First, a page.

Damaging effects will depend on the longevity of the coronavirus epidemic and its geographical spread inside and outside China. Again, the spread is one of Rumsfeld’s known unknowns.
Even though the virus itself has been isolated by, among others, Melbourne’s Doherty Institute, it will take months to test and produce anti-viral medication.
China’s own economic growth will almost certainly be affected. Its economy was slowing in any case. It grew by 6.1 in 2019, down from 6.6 per cent in 2018. Chinese consumer spending will be well down in the first month or so of 2020. This will have a ripple effect globally whose duration remains difficult to predict.
What is certain is the IMF and World Bank will be obliged to revise their global growth forecasts.
As the coronavirus infected world consciousness in January, the IMF issued its World Economic Outlook for 2020 in which it forecast a “tentative stabilisation” of the global economy and a “sluggish recovery”.
According to the IMF global growth would strengthen this year to 3.3 per cent from 2.9 per cent in 2019. Those numbers will now have to be revised.
Worst case scenario
Meanwhile, attention may have been diverted by the coronavirus episode from the BIS’s green swan warning but once the danger eases, central banks will almost certainly give more weight to the BIS paper.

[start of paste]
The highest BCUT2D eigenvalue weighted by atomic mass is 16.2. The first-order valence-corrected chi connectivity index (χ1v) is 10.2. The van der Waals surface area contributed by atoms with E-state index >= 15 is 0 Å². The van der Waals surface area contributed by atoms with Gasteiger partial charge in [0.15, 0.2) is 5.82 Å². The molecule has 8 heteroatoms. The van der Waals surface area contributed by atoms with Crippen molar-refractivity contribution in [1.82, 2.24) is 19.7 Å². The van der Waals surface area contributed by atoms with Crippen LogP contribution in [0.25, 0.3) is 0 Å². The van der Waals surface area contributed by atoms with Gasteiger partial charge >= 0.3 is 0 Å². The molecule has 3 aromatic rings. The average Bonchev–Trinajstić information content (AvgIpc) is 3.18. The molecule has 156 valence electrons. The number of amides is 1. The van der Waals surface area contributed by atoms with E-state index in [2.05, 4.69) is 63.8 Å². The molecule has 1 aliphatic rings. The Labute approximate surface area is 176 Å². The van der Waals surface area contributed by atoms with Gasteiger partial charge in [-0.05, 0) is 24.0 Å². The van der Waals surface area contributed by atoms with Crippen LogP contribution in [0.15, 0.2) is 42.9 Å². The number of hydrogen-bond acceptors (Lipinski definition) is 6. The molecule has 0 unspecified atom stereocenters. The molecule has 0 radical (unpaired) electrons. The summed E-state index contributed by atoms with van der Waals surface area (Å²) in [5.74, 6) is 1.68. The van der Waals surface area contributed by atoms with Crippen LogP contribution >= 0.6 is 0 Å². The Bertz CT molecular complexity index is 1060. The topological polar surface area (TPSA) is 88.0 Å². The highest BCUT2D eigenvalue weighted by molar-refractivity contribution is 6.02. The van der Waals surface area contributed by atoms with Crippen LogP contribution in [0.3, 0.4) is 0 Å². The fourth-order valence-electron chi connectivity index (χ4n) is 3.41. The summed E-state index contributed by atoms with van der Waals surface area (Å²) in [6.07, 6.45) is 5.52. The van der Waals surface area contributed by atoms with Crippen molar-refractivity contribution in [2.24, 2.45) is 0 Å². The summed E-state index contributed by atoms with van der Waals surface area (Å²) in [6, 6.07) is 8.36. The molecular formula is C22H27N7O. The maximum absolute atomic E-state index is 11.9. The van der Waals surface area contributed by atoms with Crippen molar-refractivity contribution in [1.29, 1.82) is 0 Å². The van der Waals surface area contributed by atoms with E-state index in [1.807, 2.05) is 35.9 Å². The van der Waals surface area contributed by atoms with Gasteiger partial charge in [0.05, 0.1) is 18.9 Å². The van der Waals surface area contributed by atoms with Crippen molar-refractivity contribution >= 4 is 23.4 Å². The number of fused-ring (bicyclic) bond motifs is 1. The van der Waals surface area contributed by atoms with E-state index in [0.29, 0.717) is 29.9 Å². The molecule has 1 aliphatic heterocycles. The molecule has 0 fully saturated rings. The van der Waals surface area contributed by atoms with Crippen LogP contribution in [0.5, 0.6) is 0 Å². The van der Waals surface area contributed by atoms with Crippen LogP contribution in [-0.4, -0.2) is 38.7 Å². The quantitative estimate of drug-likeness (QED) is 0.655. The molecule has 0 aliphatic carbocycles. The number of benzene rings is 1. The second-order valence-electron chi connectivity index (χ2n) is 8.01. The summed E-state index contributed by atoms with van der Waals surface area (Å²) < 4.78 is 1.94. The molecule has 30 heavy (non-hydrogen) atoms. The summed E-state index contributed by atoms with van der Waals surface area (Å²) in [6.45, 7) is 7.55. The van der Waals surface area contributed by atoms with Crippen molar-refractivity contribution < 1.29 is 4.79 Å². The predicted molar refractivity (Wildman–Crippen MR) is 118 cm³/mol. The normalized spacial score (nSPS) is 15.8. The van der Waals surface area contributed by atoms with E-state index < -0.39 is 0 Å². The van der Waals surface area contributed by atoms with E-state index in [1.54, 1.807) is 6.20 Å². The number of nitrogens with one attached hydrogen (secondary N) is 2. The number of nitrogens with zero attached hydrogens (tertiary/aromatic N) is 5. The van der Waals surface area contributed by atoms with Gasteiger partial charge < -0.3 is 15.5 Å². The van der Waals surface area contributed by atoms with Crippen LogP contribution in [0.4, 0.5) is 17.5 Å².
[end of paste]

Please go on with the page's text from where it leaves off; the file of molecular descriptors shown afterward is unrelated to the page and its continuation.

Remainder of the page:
In its advice, the BIS says “in the worst case scenario, central banks may have to confront a situation where they are called upon by their local constituencies to intervene as climate rescuers of last resort’’.
In a world awash with risk and reminded in this latest period of the difficulty of predicting what might lay ahead, what is certain is that uncertainty, or unknown unknowns, is set to happen more frequently.
Welcome to the third decade of the twenty-first century.
Tony Walker is a bluenotes contributor, former Financial Times correspondent in China and former Australian Financial Review political editor.
The views and opinions expressed in this communication are those of the author and may not necessarily state or reflect those of ANZ.
04 Feb 2020